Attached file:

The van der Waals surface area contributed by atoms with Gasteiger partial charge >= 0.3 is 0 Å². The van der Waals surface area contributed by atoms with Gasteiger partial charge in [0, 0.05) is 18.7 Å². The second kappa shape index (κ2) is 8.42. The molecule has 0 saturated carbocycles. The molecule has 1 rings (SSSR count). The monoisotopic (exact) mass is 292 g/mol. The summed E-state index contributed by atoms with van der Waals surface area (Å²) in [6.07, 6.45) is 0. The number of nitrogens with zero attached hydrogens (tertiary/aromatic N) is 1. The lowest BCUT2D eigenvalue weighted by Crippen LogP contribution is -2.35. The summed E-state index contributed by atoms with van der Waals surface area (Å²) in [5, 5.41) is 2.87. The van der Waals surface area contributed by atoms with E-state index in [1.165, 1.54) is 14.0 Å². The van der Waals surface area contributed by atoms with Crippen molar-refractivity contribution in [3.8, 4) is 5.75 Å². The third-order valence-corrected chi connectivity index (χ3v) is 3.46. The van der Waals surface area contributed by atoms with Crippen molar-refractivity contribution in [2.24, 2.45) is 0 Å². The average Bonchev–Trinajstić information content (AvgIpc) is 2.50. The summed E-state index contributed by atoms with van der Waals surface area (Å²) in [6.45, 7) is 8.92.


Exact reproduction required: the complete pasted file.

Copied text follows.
The van der Waals surface area contributed by atoms with Gasteiger partial charge >= 0.3 is 0 Å². The van der Waals surface area contributed by atoms with Gasteiger partial charge in [0, 0.05) is 18.7 Å². The second kappa shape index (κ2) is 8.42. The molecule has 0 saturated carbocycles. The molecule has 1 rings (SSSR count). The monoisotopic (exact) mass is 292 g/mol. The summed E-state index contributed by atoms with van der Waals surface area (Å²) in [6.07, 6.45) is 0. The number of nitrogens with zero attached hydrogens (tertiary/aromatic N) is 1. The lowest BCUT2D eigenvalue weighted by Crippen LogP contribution is -2.35. The summed E-state index contributed by atoms with van der Waals surface area (Å²) in [5, 5.41) is 2.87. The van der Waals surface area contributed by atoms with E-state index in [1.165, 1.54) is 14.0 Å². The van der Waals surface area contributed by atoms with Crippen molar-refractivity contribution in [3.8, 4) is 5.75 Å². The third-order valence-corrected chi connectivity index (χ3v) is 3.46. The van der Waals surface area contributed by atoms with Crippen molar-refractivity contribution in [2.24, 2.45) is 0 Å². The average Bonchev–Trinajstić information content (AvgIpc) is 2.50. The summed E-state index contributed by atoms with van der Waals surface area (Å²) in [6.45, 7) is 8.92.